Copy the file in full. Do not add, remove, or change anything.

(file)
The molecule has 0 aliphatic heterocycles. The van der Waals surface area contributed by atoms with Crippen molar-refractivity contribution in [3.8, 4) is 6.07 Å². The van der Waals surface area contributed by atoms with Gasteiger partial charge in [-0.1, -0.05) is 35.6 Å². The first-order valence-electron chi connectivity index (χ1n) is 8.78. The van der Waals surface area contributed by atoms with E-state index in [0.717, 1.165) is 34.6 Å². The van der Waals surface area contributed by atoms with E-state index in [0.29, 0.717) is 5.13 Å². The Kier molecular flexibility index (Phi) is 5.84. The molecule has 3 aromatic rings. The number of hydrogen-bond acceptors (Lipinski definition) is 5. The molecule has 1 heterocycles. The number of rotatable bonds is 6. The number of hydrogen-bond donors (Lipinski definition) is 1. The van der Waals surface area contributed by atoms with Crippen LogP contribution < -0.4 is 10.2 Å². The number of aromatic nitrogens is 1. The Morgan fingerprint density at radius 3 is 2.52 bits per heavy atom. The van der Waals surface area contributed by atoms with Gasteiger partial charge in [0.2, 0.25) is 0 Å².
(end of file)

The molecule has 0 aliphatic heterocycles. The van der Waals surface area contributed by atoms with Crippen molar-refractivity contribution in [3.8, 4) is 6.07 Å². The van der Waals surface area contributed by atoms with Gasteiger partial charge in [-0.1, -0.05) is 35.6 Å². The first-order valence-electron chi connectivity index (χ1n) is 8.78. The van der Waals surface area contributed by atoms with E-state index in [0.717, 1.165) is 34.6 Å². The van der Waals surface area contributed by atoms with E-state index in [0.29, 0.717) is 5.13 Å². The Kier molecular flexibility index (Phi) is 5.84. The molecule has 3 aromatic rings. The number of hydrogen-bond acceptors (Lipinski definition) is 5. The molecule has 1 heterocycles. The number of rotatable bonds is 6. The number of hydrogen-bond donors (Lipinski definition) is 1. The van der Waals surface area contributed by atoms with Crippen LogP contribution < -0.4 is 10.2 Å². The number of aromatic nitrogens is 1. The Morgan fingerprint density at radius 3 is 2.52 bits per heavy atom. The van der Waals surface area contributed by atoms with Gasteiger partial charge in [0.2, 0.25) is 0 Å².